Google's 'Keep – Notes and Lists' and Calendar applications can now be counted among the search giant's dark mode-enabled software, according to a recent blog post from the company. The theming feature will do precisely what is implied, bringing a dark incognito gray coloration to the normally stark white apps. With that change, bright colors ordinarily used for accents are toned down too, taking on a darker hue than in the standard layout.
To gain access to the new mode, users will need to update the applications in question but that doesn't necessarily mean they'll see it in effect right away. With Google Calendar, available for Android 7.0 Nougat and later, the feature is turned off by default and only accessible via the settings menu. The same holds true for Google Keep but with compatibility stretching back all the way to Android 5.0 Lollipop.
For users with the upcoming Android Q firmware, both apps will respect system-level settings for dark mode and change over automatically. Earlier versions of the OS can enable a similarly automatic effect in Google Calendar by setting the dark mode to enable alongside battery saving mode.
Google Calendar's dark mode can be turned on in the earlier supported versions of Android by opening the app before navigating to its settings menu and tapping the "General" option before the "Theme" option. In Google Keep, users will simply need to navigate to the app's settings and choose "Enable Dark Mode."
Following darker trends
The arrival of dark mode for Google Keep and Google Calendar on Android isn't entirely surprising since, as early as March, the former app had already been spotted under testing. Effectively every other Google app has been undergoing similar changes at the same time or has been spotted with a dark mode in the works. That's picked up over the past several months too, in preparation for system-wide dark mode in the upcoming update to Android Q.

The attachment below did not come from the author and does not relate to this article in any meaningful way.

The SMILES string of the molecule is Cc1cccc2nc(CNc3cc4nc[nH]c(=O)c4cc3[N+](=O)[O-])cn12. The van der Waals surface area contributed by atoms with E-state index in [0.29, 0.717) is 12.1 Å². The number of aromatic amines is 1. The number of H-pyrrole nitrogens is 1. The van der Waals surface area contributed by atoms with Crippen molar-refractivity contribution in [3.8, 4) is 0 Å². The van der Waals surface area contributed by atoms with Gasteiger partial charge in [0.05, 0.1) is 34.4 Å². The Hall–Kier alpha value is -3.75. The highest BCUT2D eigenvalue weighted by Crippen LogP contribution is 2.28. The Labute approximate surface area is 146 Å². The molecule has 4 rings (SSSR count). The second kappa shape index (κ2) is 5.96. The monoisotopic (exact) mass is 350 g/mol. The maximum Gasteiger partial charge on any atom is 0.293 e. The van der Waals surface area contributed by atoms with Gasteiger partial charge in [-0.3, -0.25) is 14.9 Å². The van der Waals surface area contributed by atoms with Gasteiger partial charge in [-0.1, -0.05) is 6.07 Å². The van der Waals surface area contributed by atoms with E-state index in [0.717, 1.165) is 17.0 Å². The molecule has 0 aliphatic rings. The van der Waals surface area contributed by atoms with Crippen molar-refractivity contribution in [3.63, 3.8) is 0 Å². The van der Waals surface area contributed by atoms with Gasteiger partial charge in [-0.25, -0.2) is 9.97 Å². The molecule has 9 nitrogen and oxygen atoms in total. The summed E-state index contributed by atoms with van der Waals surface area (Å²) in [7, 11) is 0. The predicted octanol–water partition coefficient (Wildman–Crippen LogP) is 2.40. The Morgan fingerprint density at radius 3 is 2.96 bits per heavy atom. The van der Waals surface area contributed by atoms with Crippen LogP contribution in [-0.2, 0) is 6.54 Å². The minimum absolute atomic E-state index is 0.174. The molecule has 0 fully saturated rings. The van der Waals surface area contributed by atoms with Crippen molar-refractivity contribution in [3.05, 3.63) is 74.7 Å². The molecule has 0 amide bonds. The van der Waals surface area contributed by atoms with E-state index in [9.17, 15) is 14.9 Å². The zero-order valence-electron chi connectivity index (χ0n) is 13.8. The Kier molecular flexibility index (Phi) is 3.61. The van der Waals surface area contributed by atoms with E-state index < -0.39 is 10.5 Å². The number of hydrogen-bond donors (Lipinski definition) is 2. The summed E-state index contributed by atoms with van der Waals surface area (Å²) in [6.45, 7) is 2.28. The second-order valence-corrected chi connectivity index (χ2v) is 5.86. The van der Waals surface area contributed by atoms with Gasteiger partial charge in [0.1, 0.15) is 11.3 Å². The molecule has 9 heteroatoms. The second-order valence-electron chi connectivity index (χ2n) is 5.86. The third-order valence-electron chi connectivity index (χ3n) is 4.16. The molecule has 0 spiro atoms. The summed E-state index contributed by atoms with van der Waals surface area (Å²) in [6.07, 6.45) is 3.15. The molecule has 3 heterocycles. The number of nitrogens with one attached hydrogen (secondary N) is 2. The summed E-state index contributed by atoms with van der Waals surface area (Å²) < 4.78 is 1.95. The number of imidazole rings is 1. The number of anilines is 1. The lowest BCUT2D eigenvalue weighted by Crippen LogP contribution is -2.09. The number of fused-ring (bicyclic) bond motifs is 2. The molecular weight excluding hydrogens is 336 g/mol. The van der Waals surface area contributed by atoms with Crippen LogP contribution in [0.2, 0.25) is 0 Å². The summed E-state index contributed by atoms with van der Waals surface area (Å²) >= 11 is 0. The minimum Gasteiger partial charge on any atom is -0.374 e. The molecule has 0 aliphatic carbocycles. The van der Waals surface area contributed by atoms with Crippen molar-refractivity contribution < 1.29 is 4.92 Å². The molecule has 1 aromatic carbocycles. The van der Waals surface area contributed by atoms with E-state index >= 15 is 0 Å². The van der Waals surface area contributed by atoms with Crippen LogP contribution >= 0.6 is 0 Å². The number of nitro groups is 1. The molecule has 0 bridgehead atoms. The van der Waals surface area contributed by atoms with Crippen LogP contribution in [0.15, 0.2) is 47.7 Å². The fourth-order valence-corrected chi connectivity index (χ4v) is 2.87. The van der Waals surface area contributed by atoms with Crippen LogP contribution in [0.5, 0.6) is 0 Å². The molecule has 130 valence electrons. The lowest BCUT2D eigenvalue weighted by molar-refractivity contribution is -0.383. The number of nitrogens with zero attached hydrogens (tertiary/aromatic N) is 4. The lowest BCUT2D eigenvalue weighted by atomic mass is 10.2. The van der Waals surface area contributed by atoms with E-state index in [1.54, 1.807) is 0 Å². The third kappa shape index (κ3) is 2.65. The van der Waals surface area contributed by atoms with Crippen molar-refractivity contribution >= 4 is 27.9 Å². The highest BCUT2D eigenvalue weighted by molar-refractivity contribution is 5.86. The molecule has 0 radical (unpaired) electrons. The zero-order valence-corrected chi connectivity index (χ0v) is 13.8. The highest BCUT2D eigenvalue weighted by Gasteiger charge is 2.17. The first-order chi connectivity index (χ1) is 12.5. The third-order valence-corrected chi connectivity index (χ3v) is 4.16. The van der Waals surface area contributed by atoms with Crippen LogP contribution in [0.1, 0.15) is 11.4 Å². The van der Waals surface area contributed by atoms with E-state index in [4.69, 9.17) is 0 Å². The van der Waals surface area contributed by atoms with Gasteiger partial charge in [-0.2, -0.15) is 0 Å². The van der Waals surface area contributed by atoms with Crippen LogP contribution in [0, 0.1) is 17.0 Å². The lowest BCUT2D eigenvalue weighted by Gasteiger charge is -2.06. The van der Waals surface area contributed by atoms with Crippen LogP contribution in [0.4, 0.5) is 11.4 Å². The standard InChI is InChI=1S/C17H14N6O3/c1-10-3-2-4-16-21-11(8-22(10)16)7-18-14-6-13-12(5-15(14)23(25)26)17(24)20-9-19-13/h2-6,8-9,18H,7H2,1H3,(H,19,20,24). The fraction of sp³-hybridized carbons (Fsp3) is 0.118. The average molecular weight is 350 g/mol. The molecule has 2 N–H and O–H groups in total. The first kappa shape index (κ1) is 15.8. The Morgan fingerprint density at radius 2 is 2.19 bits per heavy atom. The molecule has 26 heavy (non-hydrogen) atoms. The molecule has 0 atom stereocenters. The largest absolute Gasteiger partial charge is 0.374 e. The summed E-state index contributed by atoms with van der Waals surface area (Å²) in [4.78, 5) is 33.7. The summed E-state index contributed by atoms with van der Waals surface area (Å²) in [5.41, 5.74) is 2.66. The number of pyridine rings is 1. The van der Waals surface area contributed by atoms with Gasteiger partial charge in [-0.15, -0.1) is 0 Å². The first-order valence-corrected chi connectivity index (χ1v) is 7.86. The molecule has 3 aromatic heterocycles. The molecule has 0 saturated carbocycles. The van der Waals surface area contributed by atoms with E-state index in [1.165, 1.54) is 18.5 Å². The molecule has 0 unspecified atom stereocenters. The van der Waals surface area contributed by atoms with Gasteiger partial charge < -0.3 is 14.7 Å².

The system-level alteration will turn on a similar aesthetic, serving as both a preferential setting and a tool for those with eye-based medical reasons for needing a screen that's less bright. That will apply to all menus, notification bars, and other UI in the system but, as noted above, will also enable the mode in Android apps that are set up to follow the theme change.
Beyond Android apps, Google Chrome now respects system-level theming on both Windows and macOS as well.
It's still coming even if it hasn't arrived yet
The updated app for Google Keep and Google Calendar are already rolling out, with the latter beginning back on May 16 and scheduled to take up to 15 days to land for everybody. That means the Calendar dark mode should finish rolling out by May 31. The rollout to Google Keep follows a similar 15-day trajectory and started rolling out on May 20.
There's always room for adjustment to that schedule if any issues should arise with the dark mode in either of the apps and users will need to update their application to access the new feature. For now, the update should arrive for all users at some point within Google's given timeframe.